Bulletin of Entomological Research (2010) 100, 339-346

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P.J. Gerard, S.L. Goldson, S. Hardwick, P.J. Addison and B.E. Willoughby (2010)
The bionomics of an invasive species Sitona lepidus during its establishment in New Zealand
Bulletin of Entomological Research 100 (3), 339-346
Abstract: The egg, larval, pupal and adult abundance of the clover root weevil Sitona lepidus Gyllenhal (Coleoptera: Curculionidae) was monitored at three sites for the first ten years following the discovery of this exotic pest in the Waikato region of New Zealand. The species went through an initial boom and bust cycle at two sites, with populations reaching up to 1800 larvae m-2. Thereafter, winter larval populations were relatively stable, ranging between 450-750 m-2. Unlike in the Northern Hemisphere, S. lepidus was found to have two generations a year in the Waikato region of New Zealand. Pasture white clover content at the time of peak adult numbers was positively related to the subsequent peak larval populations for each generation. The factors contributing to the emergence of S. lepidus as one of the most important pasture pests in New Zealand are discussed.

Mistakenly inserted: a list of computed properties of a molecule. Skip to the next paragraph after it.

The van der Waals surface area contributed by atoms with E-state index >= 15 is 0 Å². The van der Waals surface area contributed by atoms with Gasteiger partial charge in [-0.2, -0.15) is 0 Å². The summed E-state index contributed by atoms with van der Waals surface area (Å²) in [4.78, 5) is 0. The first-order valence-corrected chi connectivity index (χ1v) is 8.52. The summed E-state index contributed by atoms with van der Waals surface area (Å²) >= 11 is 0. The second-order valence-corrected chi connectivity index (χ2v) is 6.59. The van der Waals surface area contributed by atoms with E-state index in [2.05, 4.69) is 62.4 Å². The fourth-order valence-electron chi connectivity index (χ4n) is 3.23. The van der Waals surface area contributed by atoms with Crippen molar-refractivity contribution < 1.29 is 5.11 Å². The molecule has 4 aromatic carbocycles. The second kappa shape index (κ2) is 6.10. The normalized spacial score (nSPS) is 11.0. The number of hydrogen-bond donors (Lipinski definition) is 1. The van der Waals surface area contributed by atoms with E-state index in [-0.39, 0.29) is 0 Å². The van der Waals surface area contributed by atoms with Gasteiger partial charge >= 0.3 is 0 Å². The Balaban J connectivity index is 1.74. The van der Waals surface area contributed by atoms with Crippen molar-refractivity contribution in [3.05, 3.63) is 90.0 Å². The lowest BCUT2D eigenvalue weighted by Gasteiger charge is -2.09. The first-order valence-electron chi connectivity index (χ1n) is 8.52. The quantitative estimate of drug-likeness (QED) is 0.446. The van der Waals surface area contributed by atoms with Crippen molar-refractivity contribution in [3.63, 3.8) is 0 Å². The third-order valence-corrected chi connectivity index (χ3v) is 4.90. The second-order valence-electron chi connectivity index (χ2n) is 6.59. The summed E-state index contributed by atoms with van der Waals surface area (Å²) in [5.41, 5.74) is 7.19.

(The abstract is excluded from the Creative Commons licence and has been copied with permission by the publisher.)
Link to article at publishers website
Database assignments for author(s): Philippa J. Gerard, Stephen L. Goldson, Scott Hardwick

Research topic(s) for pests/diseases/weeds:
population dynamics/ epidemiology


Pest and/or beneficial records:

Beneficial Pest/Disease/Weed Crop/Product Country Quarant.


Sitona obsoletus Grasses/turf/rangeland New Zealand